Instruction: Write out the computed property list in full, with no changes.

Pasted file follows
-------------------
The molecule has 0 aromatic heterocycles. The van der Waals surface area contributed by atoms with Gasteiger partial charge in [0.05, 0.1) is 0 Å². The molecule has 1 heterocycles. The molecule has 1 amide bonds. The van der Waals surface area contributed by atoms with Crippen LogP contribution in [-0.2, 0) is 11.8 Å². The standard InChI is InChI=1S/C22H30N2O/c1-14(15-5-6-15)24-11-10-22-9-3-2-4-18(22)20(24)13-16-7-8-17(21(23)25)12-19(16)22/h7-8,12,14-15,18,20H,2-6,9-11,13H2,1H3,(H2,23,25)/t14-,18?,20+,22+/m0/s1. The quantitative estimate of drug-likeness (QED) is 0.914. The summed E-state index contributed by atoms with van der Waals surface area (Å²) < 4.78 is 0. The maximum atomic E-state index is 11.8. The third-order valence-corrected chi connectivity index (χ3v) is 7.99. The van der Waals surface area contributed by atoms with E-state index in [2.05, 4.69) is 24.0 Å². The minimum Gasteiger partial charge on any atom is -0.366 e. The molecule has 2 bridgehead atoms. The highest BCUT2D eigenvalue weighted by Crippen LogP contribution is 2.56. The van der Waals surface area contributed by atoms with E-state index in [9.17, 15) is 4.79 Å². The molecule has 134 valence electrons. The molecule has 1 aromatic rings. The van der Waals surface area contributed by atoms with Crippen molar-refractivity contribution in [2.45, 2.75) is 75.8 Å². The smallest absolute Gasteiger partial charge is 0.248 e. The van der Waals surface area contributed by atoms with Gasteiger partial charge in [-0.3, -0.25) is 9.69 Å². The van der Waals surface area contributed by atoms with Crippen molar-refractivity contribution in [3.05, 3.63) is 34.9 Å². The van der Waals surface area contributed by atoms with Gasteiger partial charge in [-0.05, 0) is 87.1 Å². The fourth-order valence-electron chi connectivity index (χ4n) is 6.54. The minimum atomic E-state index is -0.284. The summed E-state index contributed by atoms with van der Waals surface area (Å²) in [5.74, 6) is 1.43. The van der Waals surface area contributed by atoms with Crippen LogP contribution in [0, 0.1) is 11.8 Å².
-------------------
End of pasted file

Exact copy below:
The molecule has 0 aromatic heterocycles. The van der Waals surface area contributed by atoms with Gasteiger partial charge in [0.05, 0.1) is 0 Å². The molecule has 1 heterocycles. The molecule has 1 amide bonds. The van der Waals surface area contributed by atoms with Crippen LogP contribution in [-0.2, 0) is 11.8 Å². The standard InChI is InChI=1S/C22H30N2O/c1-14(15-5-6-15)24-11-10-22-9-3-2-4-18(22)20(24)13-16-7-8-17(21(23)25)12-19(16)22/h7-8,12,14-15,18,20H,2-6,9-11,13H2,1H3,(H2,23,25)/t14-,18?,20+,22+/m0/s1. The quantitative estimate of drug-likeness (QED) is 0.914. The summed E-state index contributed by atoms with van der Waals surface area (Å²) < 4.78 is 0. The maximum atomic E-state index is 11.8. The third-order valence-corrected chi connectivity index (χ3v) is 7.99. The van der Waals surface area contributed by atoms with E-state index in [2.05, 4.69) is 24.0 Å². The minimum Gasteiger partial charge on any atom is -0.366 e. The molecule has 2 bridgehead atoms. The highest BCUT2D eigenvalue weighted by Crippen LogP contribution is 2.56. The van der Waals surface area contributed by atoms with E-state index in [9.17, 15) is 4.79 Å². The molecule has 134 valence electrons. The molecule has 1 aromatic rings. The van der Waals surface area contributed by atoms with Crippen molar-refractivity contribution in [2.45, 2.75) is 75.8 Å². The smallest absolute Gasteiger partial charge is 0.248 e. The van der Waals surface area contributed by atoms with Gasteiger partial charge in [-0.3, -0.25) is 9.69 Å². The van der Waals surface area contributed by atoms with Crippen molar-refractivity contribution in [3.05, 3.63) is 34.9 Å². The van der Waals surface area contributed by atoms with Gasteiger partial charge in [-0.05, 0) is 87.1 Å². The fourth-order valence-electron chi connectivity index (χ4n) is 6.54. The minimum atomic E-state index is -0.284. The summed E-state index contributed by atoms with van der Waals surface area (Å²) in [5.74, 6) is 1.43. The van der Waals surface area contributed by atoms with Crippen LogP contribution in [0, 0.1) is 11.8 Å².